After a series of sunny earnings reports from Village Farms International, Inc. (TSX: VFF) (Nasdaq: VFF), financial growth slowed in the last three months of 2020.
On Tuesday, the British Columbian vegetable grower — and owner of cannabis company Pure Sunfarms — reported gross cannabis sales of $29.5 million, increasing 2.4 per cent over $28.8 million in the third quarter.
That’s following a previous quarterly boost of 49 per cent from $19.3 million in the second quarter.
The company also reported a non-cash charge of $3.3 million related to cannabis inventory, which dragged down adjusted earnings before interest, taxes, depreciation and amortization for the entire business to a loss of $510,000, a quarterly decrease of 111 per cent.
However, the value of Village Farms’ September acquisition of Pure Sunfarms — which was previously a joint venture with Emerald Health Therapeutics, Inc. (CSE: EMH) — drove overall net income to $7 million, up over 1,200 per cent from $500,000 in the third quarter.
Therefore, annual net revenue for the consolidated operations was a reported $11.6 million, up 404 per cent from $2.6 million for 2019.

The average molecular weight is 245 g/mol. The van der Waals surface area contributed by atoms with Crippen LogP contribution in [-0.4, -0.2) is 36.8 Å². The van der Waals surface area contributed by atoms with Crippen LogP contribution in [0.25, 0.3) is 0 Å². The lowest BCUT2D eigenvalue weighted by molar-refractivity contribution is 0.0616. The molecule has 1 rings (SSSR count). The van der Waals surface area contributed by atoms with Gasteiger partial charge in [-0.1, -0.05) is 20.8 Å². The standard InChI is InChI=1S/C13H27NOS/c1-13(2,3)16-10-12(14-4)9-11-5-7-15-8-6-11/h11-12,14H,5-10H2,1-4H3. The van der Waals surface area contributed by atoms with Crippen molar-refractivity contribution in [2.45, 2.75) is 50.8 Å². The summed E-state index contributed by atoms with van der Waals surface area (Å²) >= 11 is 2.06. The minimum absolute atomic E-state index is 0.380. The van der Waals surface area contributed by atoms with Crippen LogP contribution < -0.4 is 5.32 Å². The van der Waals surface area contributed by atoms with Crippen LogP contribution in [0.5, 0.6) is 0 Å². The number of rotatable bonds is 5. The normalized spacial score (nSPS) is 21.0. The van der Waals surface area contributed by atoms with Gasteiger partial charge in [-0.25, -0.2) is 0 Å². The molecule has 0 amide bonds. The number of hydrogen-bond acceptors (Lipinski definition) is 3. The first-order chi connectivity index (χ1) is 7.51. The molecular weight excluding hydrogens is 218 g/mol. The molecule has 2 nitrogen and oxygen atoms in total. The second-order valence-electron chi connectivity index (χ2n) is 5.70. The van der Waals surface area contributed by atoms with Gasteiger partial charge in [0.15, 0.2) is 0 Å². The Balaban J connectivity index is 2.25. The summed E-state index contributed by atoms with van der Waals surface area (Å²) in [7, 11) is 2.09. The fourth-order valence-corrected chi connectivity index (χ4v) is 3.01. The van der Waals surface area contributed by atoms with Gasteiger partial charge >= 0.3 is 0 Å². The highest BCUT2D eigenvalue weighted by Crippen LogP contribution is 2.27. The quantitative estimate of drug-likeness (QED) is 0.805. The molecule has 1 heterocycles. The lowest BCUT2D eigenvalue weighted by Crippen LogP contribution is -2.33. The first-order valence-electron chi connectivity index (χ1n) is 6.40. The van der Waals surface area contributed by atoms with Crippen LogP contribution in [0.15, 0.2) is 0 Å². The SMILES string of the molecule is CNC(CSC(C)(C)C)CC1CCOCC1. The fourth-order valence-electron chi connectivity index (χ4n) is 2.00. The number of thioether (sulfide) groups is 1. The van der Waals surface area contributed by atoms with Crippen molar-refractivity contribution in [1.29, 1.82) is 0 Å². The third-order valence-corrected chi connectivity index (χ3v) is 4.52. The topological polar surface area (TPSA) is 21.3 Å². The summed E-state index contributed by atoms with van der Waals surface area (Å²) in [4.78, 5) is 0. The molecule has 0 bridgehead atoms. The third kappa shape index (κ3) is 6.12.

But the results become even more confusing to extrapolate from mixed, ownership-changing sales structures when you factor in that Pure Sunfarms transitioned from white-label to branded sales this year.
This means that while overall gross cannabis sales increased 17 per cent annually to $99.1 million in 2020, adjusted EBITDA fell 67 per cent to $18 million from $54.1 million.
Village Farms stock fell almost 11 per cent Tuesday to $19.34 on the Toronto Stock Exchange. But shares are up 22 per cent overall since Feb. 1, 2021.
“The fourth quarter was a solid finish to a year of significant achievement for Village Farms and our wholly owned Canadian cannabis subsidiary, Pure Sunfarms, which saw great success as it transitioned its focus to retail branded sales from nearly all sales in 2019 being non-branded, mainly to other producers,” Village Farms CEO Michael DeGiglio said in a statement.
“Following a 40 per cent sequential increase from the second to the third quarter of 2020, Pure Sunfarms sales of branded retail products to provincial distributors increased another 28 per cent sequentially from the third to the fourth quarter, as our branded dried flower products continued to be the top seller with the Ontario Cannabis Store, and our first cannabis 2.0 products were well received by consumers,” he continued.
Recently, Pure Sunfarms filed a complaint with Health Canada against Canopy Growth Corp. (TSX: WEED) for labelling a number of cannabis products at a flat THC percentage of 20 per cent, as reported by BNN Bloomberg.
Top image via Pure Sunfarms